Police impartiality is at risk when officers make gestures such as “taking the knee,” the new police chief in Greater Manchester has said.
Stephen Watson, the new chief constable of Greater Manchester Police (GMP), told The Telegraph on Sunday that he thought the public is “fed up of virtue-signalling police officers when they’d really rather we just locked up burglars.”
Watson said that he would go back to the basics such as increasing “bobbies on the beat”—a British way of saying neighbourhood policing.
Watson began his new role last month at GMP to improve the force after his predecessor Ian Hopkin had to step down last year in the wake of a damning watchdog report (pdf) that revealed the force had failed to properly record an estimated 81,000 crimes.
During his first week in charge, Watson vowed he would quit if the force is not in a “demonstrably better place” within two years.
The new police chief said he’s concerned that virtual signalling would “leave the public cold.”
“Whether it be through adulterating the uniform with pins and tabs and badges or whatever, and having all manner of florid social media accounts. These are all things which I think leave the public cold, and I just personally don’t think they have a place in policing,” he told The Telegraph.
Watson said he won’t be busy managing a social media account because he doesn’t think the public would care.
During Black Lives Matter protests last year, some police officers took the knee after demonstrators asked them to.
Watson said that police “impartiality is in danger of being upset” by such actions that demonstrate “a commonality of view” with the protesters whom the officers are trying to police.
Asked if he would take the knee in uniform, Watson replied: “No, I absolutely would not. I would probably kneel before the Queen, God, and Mrs. Watson. That’s it.”
As to his approach in policing, Watson said that he would begin with “all crime should be investigated.”
His predecessor said last year that 40 percent of the force’s recorded crimes were “screened out after an initial investigation,” according to Manchester Evening News.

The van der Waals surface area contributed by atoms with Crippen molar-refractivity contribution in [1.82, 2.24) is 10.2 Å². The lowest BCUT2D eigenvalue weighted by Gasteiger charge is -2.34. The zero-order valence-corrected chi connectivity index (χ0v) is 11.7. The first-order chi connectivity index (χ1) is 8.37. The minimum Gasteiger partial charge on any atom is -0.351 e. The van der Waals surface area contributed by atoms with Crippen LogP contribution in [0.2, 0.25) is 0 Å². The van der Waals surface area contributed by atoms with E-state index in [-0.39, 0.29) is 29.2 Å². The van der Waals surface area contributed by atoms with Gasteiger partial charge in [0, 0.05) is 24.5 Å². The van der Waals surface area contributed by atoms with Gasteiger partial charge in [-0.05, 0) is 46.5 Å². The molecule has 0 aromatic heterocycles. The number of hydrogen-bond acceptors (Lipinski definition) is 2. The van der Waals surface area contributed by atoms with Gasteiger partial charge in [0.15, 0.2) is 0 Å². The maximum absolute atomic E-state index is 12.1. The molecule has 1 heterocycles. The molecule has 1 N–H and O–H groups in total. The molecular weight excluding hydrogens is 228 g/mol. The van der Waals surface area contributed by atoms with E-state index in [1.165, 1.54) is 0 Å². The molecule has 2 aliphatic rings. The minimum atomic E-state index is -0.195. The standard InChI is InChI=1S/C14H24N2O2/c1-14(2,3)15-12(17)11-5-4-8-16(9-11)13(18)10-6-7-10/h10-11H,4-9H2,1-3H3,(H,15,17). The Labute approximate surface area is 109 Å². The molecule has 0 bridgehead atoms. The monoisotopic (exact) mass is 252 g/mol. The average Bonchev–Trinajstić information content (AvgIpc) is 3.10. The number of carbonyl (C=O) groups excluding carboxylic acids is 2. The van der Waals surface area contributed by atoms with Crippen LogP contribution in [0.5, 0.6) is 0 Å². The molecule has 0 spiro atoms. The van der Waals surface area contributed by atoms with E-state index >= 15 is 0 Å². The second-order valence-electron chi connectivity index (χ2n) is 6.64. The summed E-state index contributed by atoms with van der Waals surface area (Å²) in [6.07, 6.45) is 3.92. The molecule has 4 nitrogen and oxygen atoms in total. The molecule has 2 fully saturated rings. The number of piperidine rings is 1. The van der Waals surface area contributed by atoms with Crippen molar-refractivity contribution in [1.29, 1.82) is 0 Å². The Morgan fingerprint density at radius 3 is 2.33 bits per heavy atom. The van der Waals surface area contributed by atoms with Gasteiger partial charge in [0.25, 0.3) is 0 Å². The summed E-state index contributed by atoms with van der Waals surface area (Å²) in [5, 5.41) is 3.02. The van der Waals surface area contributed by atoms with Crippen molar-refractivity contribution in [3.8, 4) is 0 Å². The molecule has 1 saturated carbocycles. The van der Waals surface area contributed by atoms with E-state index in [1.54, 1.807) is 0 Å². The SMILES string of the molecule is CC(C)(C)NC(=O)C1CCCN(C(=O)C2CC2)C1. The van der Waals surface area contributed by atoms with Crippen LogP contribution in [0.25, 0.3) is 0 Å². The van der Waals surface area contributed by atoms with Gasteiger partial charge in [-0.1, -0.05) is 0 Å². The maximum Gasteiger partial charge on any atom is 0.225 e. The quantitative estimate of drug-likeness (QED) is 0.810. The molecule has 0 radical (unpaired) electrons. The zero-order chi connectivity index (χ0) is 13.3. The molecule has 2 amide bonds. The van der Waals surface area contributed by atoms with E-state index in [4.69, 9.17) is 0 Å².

Watson called it an “inappropriate method to manage demand.”
He cited examples saying that a so-called “minor crime” may devastate a business and that someone who commits a minor crime may be likely to commit larger crimes too.
“The one thing that the police are uniquely uniquely empowered to do is to arrest criminals and if we’re not doing that then nobody is, and that is a problem,” he said.
Before taking up the job in Manchester, Watson had turned around the situation of South Yorkshire Police, which was rated as “requires improvement” in 2016 and “good” in 2019.
The Telegraph said that neighbourhood policing had been “decimated” when Watson took the job in 2016 due to concerns over costs, but he has managed to reduce the crime demand by 23 percent by increasing quality neighbourhood policing.
“What you come to discover is that far from being a luxury that we cannot afford, I believe neighbourhood policing is something you cannot afford not to have,” Watson told the newspaper.
The police chief also warned that if legislators keep creating new “hate crimes,” police officers would be “chasing their tails in ever-decreasing circles” instead of dealing with other crimes such as burglars or child sexual exploitation.
“I know it might sound at first blush like a relatively outlandish comment but you know it is not an offence to be a misogynist, it is not an offence to be a racist,” Watsons said. “What is an offence [is] if in holding those unfortunate beliefs, you act them out in such a way as causes harm to another.”
But if new laws requiring the force to police people’s thoughts, it could end up “populating your crime records with literally thousands and thousands of additional crimes.” he said.